Another imbalance appears across disciplinary boundaries. The editor tells us that the volume was the outcome of a workshop held in 2016 in Berlin, bringing together scholars in medical anthropology and the history of medicine to discuss a wide range of Near-Eastern and Asian medical traditions. The three chapters on Greco-Roman medicine, Steinert tells us, were later additions. Although it is wonderful to see some of the great lights of Classical medicine represented, it is unfortunate that there is not more of them: the two chapters by Geoffrey Lloyd and Elizabeth Craik are each only nine pages long—enough to whet the appetite, but not enough to really satisfy. Peter Singer’s chapter on mental heath in Greco-Roman antiquity, which closes the volume, is sharp and insightful, but again the question of coherence with the volume as a whole arises. Like Steinert and Hsu earlier in the volume, Singer has an extended and fascinating discussion of conceptions, perceptions, and descriptions of disease/illness/sickness/dis-ease. All three chapters worry at length about the distinctions that might be elided by my use of slashes in the admittedly unwieldy “disease/illness/sickness/dis-ease.” But Singer’s discussion seems to operate in isolation from the Steinert-and-Hsu framing of the issues. Although Hsu and Steinert discuss and cross-site the same sources or each other, Singer does not discuss or cite any of that literature, nor do they discuss his. This is not to say that their separate discussions are not worth engaging—they certainly are—but that they do remain ineluctably separate.
Having said that, I think in this instance such a complaint might be misplaced. The reason for this is that things are changing very rapidly for the better in scholarly publishing. In addition to the usual overly expensive hardcover, this volume has simultaneously been published in an open access version. The pdf of the entire volume is available on the publisher’s website for free, and that changes the calculus considerably, or at least it does so for this reviewer. When there is no real cost-barrier for an interested or curious reader to overcome, I think that questions of coherence, scope, and tone begin to take a back seat to utility, and with respect to utility, this book will—or at any rate, should—be widely downloaded and read by anyone working on ancient medicine.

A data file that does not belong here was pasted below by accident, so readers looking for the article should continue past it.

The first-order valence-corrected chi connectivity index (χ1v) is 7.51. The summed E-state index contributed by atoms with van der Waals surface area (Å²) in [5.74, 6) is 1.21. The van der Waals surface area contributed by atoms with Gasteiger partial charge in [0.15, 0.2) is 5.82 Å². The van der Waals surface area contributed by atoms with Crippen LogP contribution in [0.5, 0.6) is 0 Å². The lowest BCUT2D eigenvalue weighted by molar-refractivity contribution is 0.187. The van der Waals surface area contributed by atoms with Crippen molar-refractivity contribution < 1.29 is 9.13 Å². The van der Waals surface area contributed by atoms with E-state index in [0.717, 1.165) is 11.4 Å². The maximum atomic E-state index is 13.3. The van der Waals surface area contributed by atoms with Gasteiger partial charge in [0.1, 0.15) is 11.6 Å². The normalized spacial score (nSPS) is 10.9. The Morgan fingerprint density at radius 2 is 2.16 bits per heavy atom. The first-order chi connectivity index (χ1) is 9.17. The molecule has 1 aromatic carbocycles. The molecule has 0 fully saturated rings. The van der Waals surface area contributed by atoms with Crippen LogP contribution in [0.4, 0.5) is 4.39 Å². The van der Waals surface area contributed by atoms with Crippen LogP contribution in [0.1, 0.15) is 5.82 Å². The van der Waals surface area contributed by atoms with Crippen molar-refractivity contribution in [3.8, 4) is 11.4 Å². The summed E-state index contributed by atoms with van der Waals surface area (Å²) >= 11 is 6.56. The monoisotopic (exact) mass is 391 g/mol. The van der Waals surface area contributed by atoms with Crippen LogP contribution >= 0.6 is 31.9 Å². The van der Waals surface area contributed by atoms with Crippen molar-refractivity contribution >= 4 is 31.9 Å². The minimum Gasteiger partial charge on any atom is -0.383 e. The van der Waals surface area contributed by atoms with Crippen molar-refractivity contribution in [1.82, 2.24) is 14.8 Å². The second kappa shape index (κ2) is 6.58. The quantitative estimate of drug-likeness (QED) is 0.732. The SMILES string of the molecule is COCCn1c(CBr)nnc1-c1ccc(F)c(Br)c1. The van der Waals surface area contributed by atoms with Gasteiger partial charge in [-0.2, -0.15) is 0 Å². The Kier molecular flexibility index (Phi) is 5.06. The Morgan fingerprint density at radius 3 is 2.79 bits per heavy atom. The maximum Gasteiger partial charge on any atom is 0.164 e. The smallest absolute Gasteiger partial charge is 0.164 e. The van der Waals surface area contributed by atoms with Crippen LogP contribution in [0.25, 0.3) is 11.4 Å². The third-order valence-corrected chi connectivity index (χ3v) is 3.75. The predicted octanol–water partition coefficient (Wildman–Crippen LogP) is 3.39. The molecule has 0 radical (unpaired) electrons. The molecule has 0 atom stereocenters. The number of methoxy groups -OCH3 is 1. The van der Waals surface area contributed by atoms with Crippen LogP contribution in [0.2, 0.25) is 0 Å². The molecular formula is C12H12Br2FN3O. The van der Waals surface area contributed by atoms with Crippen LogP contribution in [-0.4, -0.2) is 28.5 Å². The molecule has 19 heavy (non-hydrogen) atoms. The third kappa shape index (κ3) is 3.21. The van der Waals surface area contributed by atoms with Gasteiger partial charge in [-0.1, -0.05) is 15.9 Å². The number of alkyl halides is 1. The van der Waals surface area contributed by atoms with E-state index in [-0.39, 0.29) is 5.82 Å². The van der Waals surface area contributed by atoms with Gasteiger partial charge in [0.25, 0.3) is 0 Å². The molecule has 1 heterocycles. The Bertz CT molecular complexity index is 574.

One clear hope for this volume is that by bringing together scholars from medical anthropology, the history of medicine, and the philosophy of medicine, even if the cross-disciplinary dialogue is just beginning, the questions opened up by the book as a whole will give us increasing opportunities to expand the conversation in ways that will make this material and these concerns more coherent going forward. Steinert and the authors of these individual chapters are to be heartily applauded for the effort.
Table of Contents
Ulrike Steinert, Introduction: sickness, cultural classifications and local epistemologies
Geoffrey E. R. Lloyd, Distinctive issues in the history of medicine in antiquity
Elisabeth Hsu, How to read a recipe? Working backwards from the prescription to the complaint
Rune Nyord, Experiencing the dead in ancient Egyptian healing texts
Susanne Radestock, Types of diagnoses in Papyrus Ebers and Smith
Juliane Unger, Ancient Egyptian prescriptions for the back and abdomen and their Mesopotamian and Mediterranean counterparts
Ulrike Steinert, Disease concepts and classifications in ancient Mesopotamian medicine
Elizabeth Craik, Classification of illnesses in the Hippocratic Corpus
Aaron Amit, The delicacy of the rabbinic asthenes: sickness, weakness, or self-indulgence?
Lucia Raggetti, The Paradise of Wisdom: streams of tradition in the first medical encyclopedia in Arabic
Katherina Sabernig, The Tree of Nosology in Tibetan medicine
M. Erica Couto-Ferreira, Disturbing disorders: reconsidering the problem of ‘mental diseases’ in ancient Mesopotamia
Peter N. Singer, Classification, explanation and experience: mental disorder in Graeco-Roman antiquity